As an orphan, what will happen to him? Did his parents make provision for who will take care of him before they passed? These were thoughts that ran through my mind.

    My husband and I never gave planning for the day we die much thought. Until that tragic day. Mortality is a subject that we often tried to avoid.

    Our eldest daughter was only 2 at the time. A minor child and we had no will to protect her. This made me feel uneasy. The scenario of that fatal accident could pretty much have been my family. Leaving my daughter orphaned.

    Discussing it with my husband, he agreed that it was a matter of urgency that we draft our will. This was something that we could no longer procrastinate on. No longer was this a consideration but it became a priority.  It was imperative not because we had assets but we had the most valued gift, our daughter.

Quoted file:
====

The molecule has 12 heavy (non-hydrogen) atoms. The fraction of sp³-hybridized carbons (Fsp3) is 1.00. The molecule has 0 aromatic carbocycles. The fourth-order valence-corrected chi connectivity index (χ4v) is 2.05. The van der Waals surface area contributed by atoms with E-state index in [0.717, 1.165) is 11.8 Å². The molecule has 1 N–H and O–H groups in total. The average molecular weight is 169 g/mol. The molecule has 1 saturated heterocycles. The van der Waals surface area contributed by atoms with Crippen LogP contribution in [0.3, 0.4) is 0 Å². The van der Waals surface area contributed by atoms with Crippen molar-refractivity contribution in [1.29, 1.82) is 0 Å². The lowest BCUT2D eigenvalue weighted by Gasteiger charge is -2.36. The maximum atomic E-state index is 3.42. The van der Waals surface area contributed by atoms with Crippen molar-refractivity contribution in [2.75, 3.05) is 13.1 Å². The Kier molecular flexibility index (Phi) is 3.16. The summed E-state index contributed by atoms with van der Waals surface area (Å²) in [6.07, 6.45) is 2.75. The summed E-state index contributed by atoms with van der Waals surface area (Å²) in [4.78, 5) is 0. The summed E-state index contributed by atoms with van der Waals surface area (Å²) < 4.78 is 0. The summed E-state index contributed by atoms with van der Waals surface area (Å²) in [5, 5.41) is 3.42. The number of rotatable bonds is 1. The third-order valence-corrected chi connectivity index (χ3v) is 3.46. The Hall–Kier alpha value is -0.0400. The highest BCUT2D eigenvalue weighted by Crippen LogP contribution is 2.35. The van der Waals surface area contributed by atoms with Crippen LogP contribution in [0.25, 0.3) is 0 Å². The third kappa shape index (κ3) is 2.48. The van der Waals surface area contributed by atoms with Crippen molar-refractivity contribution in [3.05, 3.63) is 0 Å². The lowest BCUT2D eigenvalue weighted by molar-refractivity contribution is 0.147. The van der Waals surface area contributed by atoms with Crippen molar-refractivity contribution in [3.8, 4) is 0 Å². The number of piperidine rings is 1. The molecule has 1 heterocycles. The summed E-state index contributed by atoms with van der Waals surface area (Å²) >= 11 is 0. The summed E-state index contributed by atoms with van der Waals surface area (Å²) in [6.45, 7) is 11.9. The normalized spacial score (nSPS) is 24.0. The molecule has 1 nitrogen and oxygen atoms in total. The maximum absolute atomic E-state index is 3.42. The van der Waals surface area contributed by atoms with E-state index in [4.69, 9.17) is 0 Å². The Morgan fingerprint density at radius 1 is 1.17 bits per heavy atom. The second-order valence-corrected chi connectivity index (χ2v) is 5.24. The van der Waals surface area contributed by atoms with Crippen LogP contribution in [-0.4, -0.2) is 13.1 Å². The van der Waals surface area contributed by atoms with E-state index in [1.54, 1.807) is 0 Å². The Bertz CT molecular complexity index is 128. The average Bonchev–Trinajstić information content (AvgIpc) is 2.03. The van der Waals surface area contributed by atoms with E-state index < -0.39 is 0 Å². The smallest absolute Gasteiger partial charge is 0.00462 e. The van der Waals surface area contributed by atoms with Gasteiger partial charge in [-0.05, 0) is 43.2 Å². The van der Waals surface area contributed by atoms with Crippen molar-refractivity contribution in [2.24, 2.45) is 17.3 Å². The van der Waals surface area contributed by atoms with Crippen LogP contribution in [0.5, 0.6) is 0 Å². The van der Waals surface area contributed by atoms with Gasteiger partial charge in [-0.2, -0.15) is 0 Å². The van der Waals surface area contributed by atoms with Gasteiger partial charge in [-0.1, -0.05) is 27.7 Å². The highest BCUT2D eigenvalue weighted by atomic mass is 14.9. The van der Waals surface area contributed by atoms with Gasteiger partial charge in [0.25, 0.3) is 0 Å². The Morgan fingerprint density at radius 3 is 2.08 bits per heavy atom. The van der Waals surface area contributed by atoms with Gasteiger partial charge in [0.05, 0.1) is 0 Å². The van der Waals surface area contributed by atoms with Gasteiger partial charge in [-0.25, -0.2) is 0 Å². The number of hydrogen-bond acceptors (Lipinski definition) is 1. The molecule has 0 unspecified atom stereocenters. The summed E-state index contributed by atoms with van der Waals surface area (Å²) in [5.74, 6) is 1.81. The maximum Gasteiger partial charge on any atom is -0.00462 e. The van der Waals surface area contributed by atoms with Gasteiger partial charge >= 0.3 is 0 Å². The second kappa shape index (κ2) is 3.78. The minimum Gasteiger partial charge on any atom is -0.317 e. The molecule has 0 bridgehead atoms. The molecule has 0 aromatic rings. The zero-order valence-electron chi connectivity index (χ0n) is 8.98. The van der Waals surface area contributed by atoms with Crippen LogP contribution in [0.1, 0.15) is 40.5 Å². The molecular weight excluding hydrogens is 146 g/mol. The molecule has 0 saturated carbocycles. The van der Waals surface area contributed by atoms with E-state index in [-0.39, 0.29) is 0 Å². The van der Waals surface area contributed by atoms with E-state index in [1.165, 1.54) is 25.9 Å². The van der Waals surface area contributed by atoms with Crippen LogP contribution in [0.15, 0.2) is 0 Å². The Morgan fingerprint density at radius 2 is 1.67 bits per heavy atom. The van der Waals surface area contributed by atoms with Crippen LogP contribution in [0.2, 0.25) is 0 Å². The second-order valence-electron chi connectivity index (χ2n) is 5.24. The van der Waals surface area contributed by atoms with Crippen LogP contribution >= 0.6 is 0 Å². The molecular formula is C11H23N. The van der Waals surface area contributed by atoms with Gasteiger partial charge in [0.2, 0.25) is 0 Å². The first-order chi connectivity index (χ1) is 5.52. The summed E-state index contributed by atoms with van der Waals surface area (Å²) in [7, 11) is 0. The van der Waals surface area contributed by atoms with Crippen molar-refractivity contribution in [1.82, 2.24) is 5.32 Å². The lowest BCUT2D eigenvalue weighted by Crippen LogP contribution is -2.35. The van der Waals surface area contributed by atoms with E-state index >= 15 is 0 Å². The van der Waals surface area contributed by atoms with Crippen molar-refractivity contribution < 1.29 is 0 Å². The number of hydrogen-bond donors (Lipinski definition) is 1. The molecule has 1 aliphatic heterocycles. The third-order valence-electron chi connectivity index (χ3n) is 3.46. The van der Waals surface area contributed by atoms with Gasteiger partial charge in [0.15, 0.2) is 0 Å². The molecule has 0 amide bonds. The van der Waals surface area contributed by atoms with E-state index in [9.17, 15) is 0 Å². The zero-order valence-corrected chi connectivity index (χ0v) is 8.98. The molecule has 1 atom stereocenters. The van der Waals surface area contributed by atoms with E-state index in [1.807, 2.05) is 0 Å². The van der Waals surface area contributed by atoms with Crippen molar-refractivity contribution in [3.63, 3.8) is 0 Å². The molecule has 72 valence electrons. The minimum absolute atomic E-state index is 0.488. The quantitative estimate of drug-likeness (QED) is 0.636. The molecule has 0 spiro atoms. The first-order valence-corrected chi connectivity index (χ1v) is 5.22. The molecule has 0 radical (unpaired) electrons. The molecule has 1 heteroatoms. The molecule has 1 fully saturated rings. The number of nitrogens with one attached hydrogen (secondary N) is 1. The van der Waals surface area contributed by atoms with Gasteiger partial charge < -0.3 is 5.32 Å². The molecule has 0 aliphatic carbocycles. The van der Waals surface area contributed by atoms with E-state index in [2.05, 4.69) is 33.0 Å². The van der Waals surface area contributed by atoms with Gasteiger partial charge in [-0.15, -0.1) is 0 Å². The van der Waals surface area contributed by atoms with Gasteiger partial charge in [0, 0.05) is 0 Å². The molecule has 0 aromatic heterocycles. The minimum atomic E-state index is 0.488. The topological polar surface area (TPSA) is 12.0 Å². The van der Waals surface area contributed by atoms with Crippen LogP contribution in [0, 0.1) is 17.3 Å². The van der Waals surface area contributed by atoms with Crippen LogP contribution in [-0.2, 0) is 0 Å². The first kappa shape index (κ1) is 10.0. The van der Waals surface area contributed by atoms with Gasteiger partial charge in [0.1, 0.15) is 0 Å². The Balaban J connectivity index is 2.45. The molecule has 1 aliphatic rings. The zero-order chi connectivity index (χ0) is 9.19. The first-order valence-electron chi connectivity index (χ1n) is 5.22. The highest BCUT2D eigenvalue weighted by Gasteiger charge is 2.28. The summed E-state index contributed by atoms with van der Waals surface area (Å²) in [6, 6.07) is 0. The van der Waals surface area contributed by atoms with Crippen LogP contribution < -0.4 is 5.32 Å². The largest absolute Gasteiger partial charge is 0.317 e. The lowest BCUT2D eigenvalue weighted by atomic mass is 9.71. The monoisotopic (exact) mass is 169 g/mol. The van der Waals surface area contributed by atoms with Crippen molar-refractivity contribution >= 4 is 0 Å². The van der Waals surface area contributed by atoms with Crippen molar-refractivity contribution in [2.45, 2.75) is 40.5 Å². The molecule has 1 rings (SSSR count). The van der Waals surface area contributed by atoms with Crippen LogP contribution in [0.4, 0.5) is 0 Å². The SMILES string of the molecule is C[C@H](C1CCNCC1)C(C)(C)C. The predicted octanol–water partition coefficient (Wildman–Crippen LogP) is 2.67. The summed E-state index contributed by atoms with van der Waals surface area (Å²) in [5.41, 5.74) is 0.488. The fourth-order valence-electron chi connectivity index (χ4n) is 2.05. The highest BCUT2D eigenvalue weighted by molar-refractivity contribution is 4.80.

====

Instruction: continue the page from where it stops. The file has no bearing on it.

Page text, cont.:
We made an appointment with our financial advisor and drafted our will. Beneficiaries, distribution of assets and most important naming our guardians (we chose two). When our second daughter was born, we reviewed our will and made changes to it.

    This gave us peace of mind that should anything happen, we legally documented our wishes.

    The importance of drafting a last will and testament

    Whether you a parent or not, it is important to draft a will especially if you have assets no matter how little, investments and policies. If you don’t have a will in place you will die intestate. This means the court will decide who will be the beneficiaries of your assets in accordance to the Interstate Succession Act. The court might not consider the needs of your family. Freezing all assets and money in your estate. This is until the court’s final decision on who will benefit. Leaving your family in financial difficulty.